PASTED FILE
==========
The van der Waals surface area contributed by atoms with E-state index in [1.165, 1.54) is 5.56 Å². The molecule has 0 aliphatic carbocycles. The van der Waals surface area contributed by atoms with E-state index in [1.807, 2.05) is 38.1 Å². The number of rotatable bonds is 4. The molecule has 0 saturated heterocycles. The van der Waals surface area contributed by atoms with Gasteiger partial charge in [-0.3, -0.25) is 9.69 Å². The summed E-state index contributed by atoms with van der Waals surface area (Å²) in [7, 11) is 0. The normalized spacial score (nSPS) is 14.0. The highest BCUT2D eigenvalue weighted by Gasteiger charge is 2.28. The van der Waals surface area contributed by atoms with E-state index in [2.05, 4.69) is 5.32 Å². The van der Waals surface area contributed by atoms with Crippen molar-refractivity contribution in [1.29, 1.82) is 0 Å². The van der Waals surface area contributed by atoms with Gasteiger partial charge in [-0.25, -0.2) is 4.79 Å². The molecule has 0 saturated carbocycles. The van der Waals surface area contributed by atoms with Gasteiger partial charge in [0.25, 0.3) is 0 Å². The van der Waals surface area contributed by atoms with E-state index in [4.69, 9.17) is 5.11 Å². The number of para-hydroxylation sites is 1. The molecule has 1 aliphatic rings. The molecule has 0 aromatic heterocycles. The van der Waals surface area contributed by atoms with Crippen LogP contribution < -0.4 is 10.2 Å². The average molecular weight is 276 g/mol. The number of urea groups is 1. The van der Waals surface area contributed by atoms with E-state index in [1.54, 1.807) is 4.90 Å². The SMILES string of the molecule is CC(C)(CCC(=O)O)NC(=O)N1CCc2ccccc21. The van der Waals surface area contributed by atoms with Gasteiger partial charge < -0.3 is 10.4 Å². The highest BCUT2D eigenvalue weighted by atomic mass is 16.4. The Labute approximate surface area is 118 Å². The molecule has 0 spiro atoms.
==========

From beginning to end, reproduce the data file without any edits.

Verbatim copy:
The van der Waals surface area contributed by atoms with E-state index in [1.165, 1.54) is 5.56 Å². The molecule has 0 aliphatic carbocycles. The van der Waals surface area contributed by atoms with E-state index in [1.807, 2.05) is 38.1 Å². The number of rotatable bonds is 4. The molecule has 0 saturated heterocycles. The van der Waals surface area contributed by atoms with Gasteiger partial charge in [-0.3, -0.25) is 9.69 Å². The summed E-state index contributed by atoms with van der Waals surface area (Å²) in [7, 11) is 0. The normalized spacial score (nSPS) is 14.0. The highest BCUT2D eigenvalue weighted by Gasteiger charge is 2.28. The van der Waals surface area contributed by atoms with E-state index in [2.05, 4.69) is 5.32 Å². The van der Waals surface area contributed by atoms with Crippen molar-refractivity contribution in [1.29, 1.82) is 0 Å². The van der Waals surface area contributed by atoms with Gasteiger partial charge in [-0.25, -0.2) is 4.79 Å². The molecule has 0 saturated carbocycles. The van der Waals surface area contributed by atoms with Gasteiger partial charge in [0.25, 0.3) is 0 Å². The van der Waals surface area contributed by atoms with E-state index in [4.69, 9.17) is 5.11 Å². The number of para-hydroxylation sites is 1. The molecule has 1 aliphatic rings. The molecule has 0 aromatic heterocycles. The van der Waals surface area contributed by atoms with Crippen LogP contribution < -0.4 is 10.2 Å². The average molecular weight is 276 g/mol. The number of urea groups is 1. The van der Waals surface area contributed by atoms with E-state index in [1.54, 1.807) is 4.90 Å². The SMILES string of the molecule is CC(C)(CCC(=O)O)NC(=O)N1CCc2ccccc21. The van der Waals surface area contributed by atoms with Gasteiger partial charge < -0.3 is 10.4 Å². The highest BCUT2D eigenvalue weighted by atomic mass is 16.4. The Labute approximate surface area is 118 Å². The molecule has 0 spiro atoms.